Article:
In an election that many Alaskans are calling “the most important of our lifetimes,” with the presidency and control of the U.S. Senate on the line, as well as control of the Alaska House and possibly even the Alaska Senate and ballot propositions that will determine whether Alaska’s oil tax regime and our election laws will be changed, it is tempting to take a pass on the last part of the ballot — the part dealing with retention of judges. Don’t do it. Finish the ballot.
Alaska’s judicial selection and retention system is the best in the world. It focuses on finding the best-qualified candidates for the governor to choose from, then gives the voters the last say, by requiring every judge within three years of appointment to go before the voters to determine if the judge will be retained. And the voters don’t have to vote blind, because the Judicial Council — a citizen body created by the Alaska Constitution — gathers an immense amount of information about the judge’s performance and makes it available to the electorate before the election.
Just who makes up the Judicial Council? Six volunteer citizens, three appointed by the governor and confirmed by the Legislature, and three attorneys appointed by the Board of Governors of the Alaska Bar Association. The current council is made up of a retired Anchorage police officer who capped his career as spokesperson for the Anchorage Police Department, a neonatal intensive care unit nurse from Anchorage, the president of Kawerak Inc. who sits on the board of the Alaska Federation of Natives and the Denali Commission, and attorneys from Sitka, Anchorage and Fairbanks. The chair is the Chief Justice of the Alaska Supreme Court, who votes only in the case of a tie. As council records show that the council is unanimous (or unanimous but for one member) 82% of the time, the chief justice is called upon to vote only rarely.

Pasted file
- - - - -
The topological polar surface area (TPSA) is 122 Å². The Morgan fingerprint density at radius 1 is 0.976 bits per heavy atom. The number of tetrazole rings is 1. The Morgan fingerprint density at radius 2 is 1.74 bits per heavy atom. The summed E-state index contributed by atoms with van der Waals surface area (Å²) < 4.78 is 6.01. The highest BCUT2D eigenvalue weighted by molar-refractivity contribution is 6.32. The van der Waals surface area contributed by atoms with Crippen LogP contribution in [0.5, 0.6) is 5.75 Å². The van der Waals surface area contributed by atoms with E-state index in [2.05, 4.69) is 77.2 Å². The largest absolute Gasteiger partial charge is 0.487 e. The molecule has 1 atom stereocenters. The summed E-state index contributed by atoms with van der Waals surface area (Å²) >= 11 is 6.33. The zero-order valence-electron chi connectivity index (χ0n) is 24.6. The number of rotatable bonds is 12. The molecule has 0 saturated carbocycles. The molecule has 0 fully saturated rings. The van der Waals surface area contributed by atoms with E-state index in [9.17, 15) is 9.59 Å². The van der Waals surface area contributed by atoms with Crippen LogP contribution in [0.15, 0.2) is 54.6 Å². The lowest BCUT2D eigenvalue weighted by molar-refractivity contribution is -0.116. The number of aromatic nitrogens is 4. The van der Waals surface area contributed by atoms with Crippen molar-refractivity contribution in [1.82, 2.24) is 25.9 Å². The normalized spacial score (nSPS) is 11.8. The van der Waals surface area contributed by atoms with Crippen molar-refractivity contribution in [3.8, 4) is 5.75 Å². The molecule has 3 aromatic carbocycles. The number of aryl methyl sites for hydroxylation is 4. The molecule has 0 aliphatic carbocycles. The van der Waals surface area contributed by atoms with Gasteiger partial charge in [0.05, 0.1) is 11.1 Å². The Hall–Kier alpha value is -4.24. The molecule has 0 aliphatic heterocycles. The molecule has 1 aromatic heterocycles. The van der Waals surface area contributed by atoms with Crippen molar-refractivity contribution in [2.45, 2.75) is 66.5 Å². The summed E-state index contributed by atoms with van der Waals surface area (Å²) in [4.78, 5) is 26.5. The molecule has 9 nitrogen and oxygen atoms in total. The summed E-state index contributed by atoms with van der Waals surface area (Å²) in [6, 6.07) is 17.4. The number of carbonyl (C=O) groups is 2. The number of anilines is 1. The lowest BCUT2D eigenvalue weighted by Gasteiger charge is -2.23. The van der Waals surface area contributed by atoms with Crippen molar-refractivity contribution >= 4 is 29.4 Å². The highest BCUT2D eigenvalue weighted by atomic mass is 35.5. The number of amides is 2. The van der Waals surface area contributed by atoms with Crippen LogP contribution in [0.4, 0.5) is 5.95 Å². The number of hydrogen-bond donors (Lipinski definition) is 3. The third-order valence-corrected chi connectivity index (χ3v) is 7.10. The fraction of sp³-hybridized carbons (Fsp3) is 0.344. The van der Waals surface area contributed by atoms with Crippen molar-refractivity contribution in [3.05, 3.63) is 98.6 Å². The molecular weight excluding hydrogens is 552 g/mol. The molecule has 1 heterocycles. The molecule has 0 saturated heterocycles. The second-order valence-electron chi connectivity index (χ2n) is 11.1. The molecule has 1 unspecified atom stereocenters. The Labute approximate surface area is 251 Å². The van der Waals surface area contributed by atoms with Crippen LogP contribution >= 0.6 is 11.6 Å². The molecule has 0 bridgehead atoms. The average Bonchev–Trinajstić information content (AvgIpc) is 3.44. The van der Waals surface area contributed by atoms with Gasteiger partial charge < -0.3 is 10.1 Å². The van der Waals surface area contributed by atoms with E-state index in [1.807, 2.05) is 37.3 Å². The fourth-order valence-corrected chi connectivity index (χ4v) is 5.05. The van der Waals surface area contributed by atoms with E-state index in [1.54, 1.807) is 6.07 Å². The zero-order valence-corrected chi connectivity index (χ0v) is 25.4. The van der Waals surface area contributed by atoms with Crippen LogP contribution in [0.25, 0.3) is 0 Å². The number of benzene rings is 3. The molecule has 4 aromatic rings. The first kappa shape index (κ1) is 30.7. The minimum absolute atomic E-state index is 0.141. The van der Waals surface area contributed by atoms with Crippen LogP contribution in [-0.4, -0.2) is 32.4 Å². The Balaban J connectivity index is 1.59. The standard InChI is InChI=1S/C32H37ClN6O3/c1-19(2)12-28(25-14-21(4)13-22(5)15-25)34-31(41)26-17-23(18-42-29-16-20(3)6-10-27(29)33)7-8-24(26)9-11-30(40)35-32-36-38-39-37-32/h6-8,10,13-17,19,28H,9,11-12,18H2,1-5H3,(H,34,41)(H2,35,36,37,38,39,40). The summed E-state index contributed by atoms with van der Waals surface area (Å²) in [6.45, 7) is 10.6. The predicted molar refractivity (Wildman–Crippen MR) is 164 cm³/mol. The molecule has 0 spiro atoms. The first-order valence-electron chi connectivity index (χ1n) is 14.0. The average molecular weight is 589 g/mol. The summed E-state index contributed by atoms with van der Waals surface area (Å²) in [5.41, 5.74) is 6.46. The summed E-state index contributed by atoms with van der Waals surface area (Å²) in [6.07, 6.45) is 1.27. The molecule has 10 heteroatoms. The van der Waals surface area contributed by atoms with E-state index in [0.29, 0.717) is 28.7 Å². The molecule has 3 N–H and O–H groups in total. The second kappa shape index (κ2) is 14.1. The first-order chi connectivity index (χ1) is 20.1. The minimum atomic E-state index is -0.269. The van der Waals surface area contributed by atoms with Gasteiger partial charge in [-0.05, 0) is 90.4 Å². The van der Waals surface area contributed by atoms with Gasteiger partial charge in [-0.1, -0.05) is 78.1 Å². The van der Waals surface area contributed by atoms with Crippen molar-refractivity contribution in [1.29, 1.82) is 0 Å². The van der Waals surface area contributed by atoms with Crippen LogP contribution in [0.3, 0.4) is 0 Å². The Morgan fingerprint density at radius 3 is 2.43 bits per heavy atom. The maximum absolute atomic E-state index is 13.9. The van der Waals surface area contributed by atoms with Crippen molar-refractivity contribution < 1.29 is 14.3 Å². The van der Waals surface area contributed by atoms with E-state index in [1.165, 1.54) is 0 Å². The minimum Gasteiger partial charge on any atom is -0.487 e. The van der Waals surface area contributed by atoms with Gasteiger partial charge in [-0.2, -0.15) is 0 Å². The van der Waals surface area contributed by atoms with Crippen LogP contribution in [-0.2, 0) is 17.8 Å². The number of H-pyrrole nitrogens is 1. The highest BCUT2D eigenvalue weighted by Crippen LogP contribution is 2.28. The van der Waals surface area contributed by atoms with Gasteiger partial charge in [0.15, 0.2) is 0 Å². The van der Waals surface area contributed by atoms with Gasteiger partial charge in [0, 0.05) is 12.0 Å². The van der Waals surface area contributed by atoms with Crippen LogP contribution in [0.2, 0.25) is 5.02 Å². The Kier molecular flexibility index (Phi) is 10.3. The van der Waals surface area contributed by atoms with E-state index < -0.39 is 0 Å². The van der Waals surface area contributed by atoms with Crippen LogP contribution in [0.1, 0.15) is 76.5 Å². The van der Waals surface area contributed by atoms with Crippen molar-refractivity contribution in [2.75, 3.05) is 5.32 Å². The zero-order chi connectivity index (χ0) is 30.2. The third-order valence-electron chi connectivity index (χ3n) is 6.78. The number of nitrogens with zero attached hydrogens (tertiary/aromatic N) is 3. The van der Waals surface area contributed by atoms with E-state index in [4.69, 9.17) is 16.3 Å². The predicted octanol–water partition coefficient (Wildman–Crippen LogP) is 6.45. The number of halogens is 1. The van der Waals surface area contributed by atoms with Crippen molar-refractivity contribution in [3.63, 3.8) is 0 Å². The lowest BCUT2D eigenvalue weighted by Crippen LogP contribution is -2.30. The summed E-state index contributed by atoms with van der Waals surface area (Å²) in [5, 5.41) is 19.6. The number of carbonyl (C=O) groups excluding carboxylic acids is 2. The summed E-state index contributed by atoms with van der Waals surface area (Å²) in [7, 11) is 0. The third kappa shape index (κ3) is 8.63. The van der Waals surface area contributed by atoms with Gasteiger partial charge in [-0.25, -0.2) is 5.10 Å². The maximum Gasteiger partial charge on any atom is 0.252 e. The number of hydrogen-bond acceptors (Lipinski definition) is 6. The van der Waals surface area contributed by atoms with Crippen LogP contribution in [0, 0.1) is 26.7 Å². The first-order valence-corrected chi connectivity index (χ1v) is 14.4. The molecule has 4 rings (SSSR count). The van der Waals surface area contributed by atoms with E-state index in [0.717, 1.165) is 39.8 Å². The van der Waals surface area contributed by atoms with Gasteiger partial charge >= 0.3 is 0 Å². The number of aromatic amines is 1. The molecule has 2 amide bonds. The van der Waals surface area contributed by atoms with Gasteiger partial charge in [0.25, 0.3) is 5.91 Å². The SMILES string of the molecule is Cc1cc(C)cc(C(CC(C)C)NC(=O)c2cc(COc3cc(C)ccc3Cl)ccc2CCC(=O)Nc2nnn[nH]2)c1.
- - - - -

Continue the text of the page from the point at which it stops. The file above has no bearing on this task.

This year voters in Southeast have it easy. Only two judicial officers are on the retention ballot: Justice Sue Carney of the Alaska Supreme Court and Judge Tracey Wollenberg of the Alaska Court of Appeals. No judges in Southeast are on the ballot this year.
The Judicial Council exhaustively surveyed the judges’ performance. It polled justice system professionals — all the attorneys in the state and court system employees — reviewed the judges’ professional activities, reviewed other records (including financial disclosure statements from the Alaska Public Offices Commission, filings from the Commission on Judicial Conduct, recusal filings, timeliness of the judges’ decision and other records), held public hearings on the judges’ performance and accepted written comments. It then voted unanimously to recommend that Justice Carney and Judge Wollenberg be retained.
That seems like a pretty good indication that these judges deserve your yes vote. But don’t take our word for it. Go to knowyouralaskajudges.com, review all the information there, and then decide. And after you do that, finish the ballot and cast your vote in the retention election.
• The authors are all fully retired judges who have served in Southeast Alaska. Their collective judicial service totals 156 years: Walter “Bud” Carpeneti served on the Superior Court in Juneau from 1981 to 1998, and on the Alaska Supreme Court from 1998 to 2013. He was Chief Justice from 2009 to 2012; Tricia Collins served on the District Court in Ketchikan from 1995 to 1998, and on the Superior Court in Juneau from 1999 to 2011; Peter Froehlich served on the District Court in Juneau from 1989 to 2005; David George served on the Superior Court in Sitka from 2007 to 2018; Keith Levy served on the District Court in Juneau from 2005 to 2016; Louis Menendez served on the Superior Court in Juneau from 2011 to 2018; Thomas Nave served on the District court in Juneau from 2010 to 2018; Thomas E. Schulz served on the Superior Court in Ketchikan from 1973 to 1992 . He was the presiding judge for the First Judicial District (all of Southeast Alaska) from 1981 to 1992; Larry R. Weeks served on the Superior Court in Juneau from 1990 to 2007. He was the presiding judge for the First Judicial District from 1992 to 2007; Larry Zervos served on the District Court in Fairbanks from 1988 to 1990, and the Superior Court in Sitka from 1990 to 2007.